The patient already has clinically evident issues from the injury, including flap striae and corneal flattening at the meridian of the trauma. Treatment would include lifting the flap, carefully scraping the bed and underside of the flap to remove any epithelial cells, irrigating the interface, and then repositioning the flap. As with any relifting of the flap, care must be taken to avoid epithelial tags in close proximity to the flap's edge, because they can lead to epithelial ingrowth. Placing a bandage contact lens after the procedure will aid with initial epithelial healing during the first 24 hours.
Because the patient's epithelium has healed, he has no discomfort. Since the visual axis was not directly affected, his vision remains good. The patient could choose to wait and see if his vision worsens prior to opting for the surgical intervention of repositioning the flap. An ounce of prevention is worth a pound of treatment, however, and I would recommend to the patient that his flap be repositioned sooner rather than later.
STEVEN M. SILVERSTEIN, MD
At first glance, I am tempted to observe, not intervene. This case, however, is a classic example of benefiting from experience and recognizing the subjective and objective risks that arise when no action it taken. It is important in such circumstances not to be guided by the patient's excellent visual acuity, because it is visual distortion 5 days after the traumatic injury that has brought him to the office for an evaluation. Topography confirms the slit-lamp findings, which correlate with the patient's subjective symptoms.
I recommend refloating and suturing the flap, having the patient wear a bandage contact lens for 1 day, and removing the sutures in 1 week. The sutures and the bandage lens will lessen the likelihood of epithelial ingrowth under the flap. The sutures themselves will iron out and stabilize the striae as well as quickly eliminate the resultant aberrations responsible for his perceived distortion.
The patient must be informed that his vision will be notably worse (typically 20/80 to 20/200) due to the tight sutures but that he will experience an immediate improvement in his vision once the sutures are removed. Whether the dislocation (mild or severe) of a flap occurs early or late in the postoperative period, I find that the procedure just described always reduces or eliminates the patient's symptoms. Moreover, if the sutures are removed early (1 week), they should have little or no impact on the (stable) refraction. Another important point is that I have seen half a dozen patients over the years who, as in this case, have minimally traumatized their flap (even 3 years after LASIK) and developed DLK as a result. Sometimes, it was the symptoms caused by the DLK that precipitated their emergent clinical visit, rather than a change in their vision. I find that refloating and suturing a dislocated flap as soon as possible dramatically reduces the incidence of traumatically induced DLK.
Section editor Karl G. Stonecipher, MD, is the director of Refractive Surgery at TLC in Greensboro, North Carolina. Parag A. Majmudar, MD, is an associate professor, Cornea Service, Rush University Medical Center, Chicago Cornea Consultants, Ltd. Stephen Coleman, MD, is the director of Coleman Vision in Albuquerque, New Mexico. They may be reached at (336) 288-8523; email@example.com.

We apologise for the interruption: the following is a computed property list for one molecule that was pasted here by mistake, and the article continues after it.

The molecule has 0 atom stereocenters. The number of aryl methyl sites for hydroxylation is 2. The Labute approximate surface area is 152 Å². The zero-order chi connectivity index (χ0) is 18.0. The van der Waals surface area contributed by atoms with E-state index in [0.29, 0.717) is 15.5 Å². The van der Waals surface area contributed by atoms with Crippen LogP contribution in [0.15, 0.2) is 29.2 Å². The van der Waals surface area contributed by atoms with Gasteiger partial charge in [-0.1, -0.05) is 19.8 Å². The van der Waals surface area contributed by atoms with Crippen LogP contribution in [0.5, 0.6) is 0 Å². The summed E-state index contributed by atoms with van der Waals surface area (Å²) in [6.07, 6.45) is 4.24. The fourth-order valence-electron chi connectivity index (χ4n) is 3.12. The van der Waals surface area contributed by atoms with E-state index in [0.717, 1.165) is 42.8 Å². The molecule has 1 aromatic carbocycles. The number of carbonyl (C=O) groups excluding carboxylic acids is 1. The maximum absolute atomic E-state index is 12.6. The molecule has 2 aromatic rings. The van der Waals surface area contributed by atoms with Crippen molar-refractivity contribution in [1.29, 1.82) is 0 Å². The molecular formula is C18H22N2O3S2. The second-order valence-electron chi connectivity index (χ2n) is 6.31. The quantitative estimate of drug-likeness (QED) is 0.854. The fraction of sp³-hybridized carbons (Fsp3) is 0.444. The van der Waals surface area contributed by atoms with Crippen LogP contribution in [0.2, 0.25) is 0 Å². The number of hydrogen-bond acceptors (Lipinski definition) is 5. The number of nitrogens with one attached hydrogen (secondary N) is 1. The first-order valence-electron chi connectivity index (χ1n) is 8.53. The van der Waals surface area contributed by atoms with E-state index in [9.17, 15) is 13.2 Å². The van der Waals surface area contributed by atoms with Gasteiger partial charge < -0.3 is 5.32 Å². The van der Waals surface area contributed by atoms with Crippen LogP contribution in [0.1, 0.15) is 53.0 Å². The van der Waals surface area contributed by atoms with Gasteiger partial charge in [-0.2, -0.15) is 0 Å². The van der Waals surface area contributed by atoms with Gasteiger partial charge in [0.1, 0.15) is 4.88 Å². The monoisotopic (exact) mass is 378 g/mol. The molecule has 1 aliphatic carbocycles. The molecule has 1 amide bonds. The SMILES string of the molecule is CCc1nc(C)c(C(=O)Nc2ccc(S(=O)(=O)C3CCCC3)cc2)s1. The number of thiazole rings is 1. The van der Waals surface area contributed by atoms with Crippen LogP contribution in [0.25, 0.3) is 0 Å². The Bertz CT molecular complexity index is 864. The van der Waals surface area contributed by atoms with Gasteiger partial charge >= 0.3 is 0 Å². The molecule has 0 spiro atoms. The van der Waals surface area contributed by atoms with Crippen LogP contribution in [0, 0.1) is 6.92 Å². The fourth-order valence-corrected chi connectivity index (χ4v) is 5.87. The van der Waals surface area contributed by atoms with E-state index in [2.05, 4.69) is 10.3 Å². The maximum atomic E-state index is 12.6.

Uday Devgan, MD, is a partner in the Maloney Vision Institute in Los Angeles, chief of ophthalmology at the Olive View UCLA Medical Center, and an associate clinical professor at the UCLA School of Medicine. He acknowledged no financial interest in the products or companies mentioned herein. Dr. Devgan may be reached at (310) 208-3937; firstname.lastname@example.org.
Marguerite B. McDonald, MD, is a cornea/refractive specialist with the Ophthalmic Consultants of Long Island in New York, a clinical professor of ophthalmology at the NYU School of Medicine in New York, and an adjunct clinical professor of ophthalmology at the Tulane University Health Sciences Center in New Orleans. She acknowledged no financial interest in the products or companies mentioned herein. Dr. McDonald may be reached at (516) 593-7709; email@example.com.
Steven M. Silverstein, MD, is the president of Silverstein Eye Centers in Kansas City, Missouri, and he is an assistant clinical professor of ophthalmology at the University of Missouri School of Medicine and the University Health Sciences, both in Kansas City. He acknowledged no financial interest in the products or companies mentioned herein. Dr. Silverstein may be reached at (816) 358-3600; firstname.lastname@example.org.
David J. Tanzer, MD, is a captain in the US Navy Medical Corps, and he is the director of the US Navy Refractive Surgery Program. He acknowledged no financial interest in the products or companies mentioned herein. Dr. Tanzer may be reached at (619) 532-6702; email@example.com.
TOP 5 ARTICLES FROM 2009
- Scientific Design of the AcrySof IQ IOL
Details from the inventors of this aspheric IOL.
By Xin Hong, PhD; Stephen J. Van Noy; Dan Stanley; Xiaoxiao Zhang, PhD; and Mutlu Karakelle, PhD
- Intense, Pulsed Light for Dry Eye Syndrome
The light acts as a warm compress that liquifies the meibomian gland's secretions and ultimately unplugs them.
By Rolando Toyos, MD
- Femtosecond Laser Cataract Surgery
A different option.
By Stephen G. Slade MD
- Expectations for Corneal Collagen Cross-Linking
By A. John Kanellopoulos, MD; Thomas Kohnen, MD; and R. Doyle Stulting, MD, PhD
- The Boston Keratoprosthesis
An update on recent advances.
By Michael A. Klufas, ScB, and Christopher E. Starr, MD